But if you need another reason to be upset, it turns out that Obamacare is going to be a very lucrative gig for a new crop of government bureaucrats.
To some this may appear to be old news (Mitchell refers to a Pueblo Chieftain article dated last September) but for others it’s worth trotting out to illustrate the larger point: when the free market is circumvented, politicians get rich. Politicians create the gravy train and the bureaucrats hop on board.
This is from the Chieftain article:
A subcommittee of the board charged with establishing the exchange is considering a draft budget for its federal grant application that would create 24 positions and pay those employees a total of more than $3 million annually to manage the health care cooperative.
The average annual salary of a health benefits exchange employee would exceed $125,000 under the plan. The highest salaries would be paid to the CEO ($200,400) and chiefs of finance, operations and communications would make $165,000 each—just $7,200 less than the White House director of communications.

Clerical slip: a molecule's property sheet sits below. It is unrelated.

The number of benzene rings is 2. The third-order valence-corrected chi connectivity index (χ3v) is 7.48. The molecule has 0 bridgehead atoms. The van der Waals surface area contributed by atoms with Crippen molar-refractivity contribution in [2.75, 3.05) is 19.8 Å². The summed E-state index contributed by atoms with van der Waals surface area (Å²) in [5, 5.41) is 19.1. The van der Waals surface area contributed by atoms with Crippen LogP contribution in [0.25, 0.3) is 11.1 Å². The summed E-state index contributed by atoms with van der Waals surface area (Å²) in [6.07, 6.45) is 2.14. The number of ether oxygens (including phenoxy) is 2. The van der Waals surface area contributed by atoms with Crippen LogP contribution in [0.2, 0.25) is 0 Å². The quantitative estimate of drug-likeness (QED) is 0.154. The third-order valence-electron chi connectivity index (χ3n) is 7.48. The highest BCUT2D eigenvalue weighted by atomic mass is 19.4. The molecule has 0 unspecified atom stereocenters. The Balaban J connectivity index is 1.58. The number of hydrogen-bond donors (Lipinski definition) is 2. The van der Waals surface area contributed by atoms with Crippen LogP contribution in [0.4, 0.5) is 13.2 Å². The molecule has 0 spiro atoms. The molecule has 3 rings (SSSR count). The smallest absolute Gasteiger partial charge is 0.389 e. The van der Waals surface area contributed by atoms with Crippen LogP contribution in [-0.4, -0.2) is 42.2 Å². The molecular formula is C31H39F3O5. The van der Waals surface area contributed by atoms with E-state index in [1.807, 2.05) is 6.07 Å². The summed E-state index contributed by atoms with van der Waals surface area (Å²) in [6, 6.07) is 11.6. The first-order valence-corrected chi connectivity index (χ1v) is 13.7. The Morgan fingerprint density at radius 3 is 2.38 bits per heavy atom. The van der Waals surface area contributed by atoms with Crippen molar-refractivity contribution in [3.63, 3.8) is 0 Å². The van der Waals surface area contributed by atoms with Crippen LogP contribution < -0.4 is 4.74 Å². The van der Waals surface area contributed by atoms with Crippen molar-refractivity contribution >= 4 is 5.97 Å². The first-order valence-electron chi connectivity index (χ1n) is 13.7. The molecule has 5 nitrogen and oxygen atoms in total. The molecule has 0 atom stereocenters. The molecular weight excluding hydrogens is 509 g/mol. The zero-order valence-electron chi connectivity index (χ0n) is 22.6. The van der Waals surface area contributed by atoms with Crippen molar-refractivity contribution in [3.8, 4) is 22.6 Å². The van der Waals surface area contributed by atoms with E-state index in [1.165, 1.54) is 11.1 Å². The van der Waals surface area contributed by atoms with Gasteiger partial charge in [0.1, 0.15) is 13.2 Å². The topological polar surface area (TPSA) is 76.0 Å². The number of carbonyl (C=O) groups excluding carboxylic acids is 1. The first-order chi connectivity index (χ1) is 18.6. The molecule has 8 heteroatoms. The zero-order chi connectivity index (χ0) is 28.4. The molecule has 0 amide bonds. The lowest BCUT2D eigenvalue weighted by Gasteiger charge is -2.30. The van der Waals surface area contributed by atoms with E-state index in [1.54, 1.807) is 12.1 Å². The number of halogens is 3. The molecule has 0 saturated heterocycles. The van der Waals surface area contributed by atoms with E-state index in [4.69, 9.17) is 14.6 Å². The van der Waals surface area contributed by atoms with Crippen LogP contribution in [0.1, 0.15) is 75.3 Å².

Now mind you, at the time these salaries were just in the “preliminary” stage, and Colorado lawmakers (even some Democrats!) were howling. Bill Cadman, Senator representing District 10 in Colorado Springs cried:
We have executive directors (of state departments) that are in charge of thousands of people here that make significantly less than that.
You’re setting up a pseudo-government agency that is offering a premium for salaries. I think the public’s going to be very cynical of this, and rightfully so. I am.
All states are required to set up these insurance exchanges. Amy Stephens made sure Colorado got to the head of the line by passing what is derisively called AmyCare. But these salaries are a bit too much even for Democrat Deb Gardner, representing Longmont:
At anybody’s first blush, these are really big salaries. We need to be protecting what we’re doing here in Colorado. We want to make sure we get good value for our money, and it’s hard to tell that that’s the case at this first glance.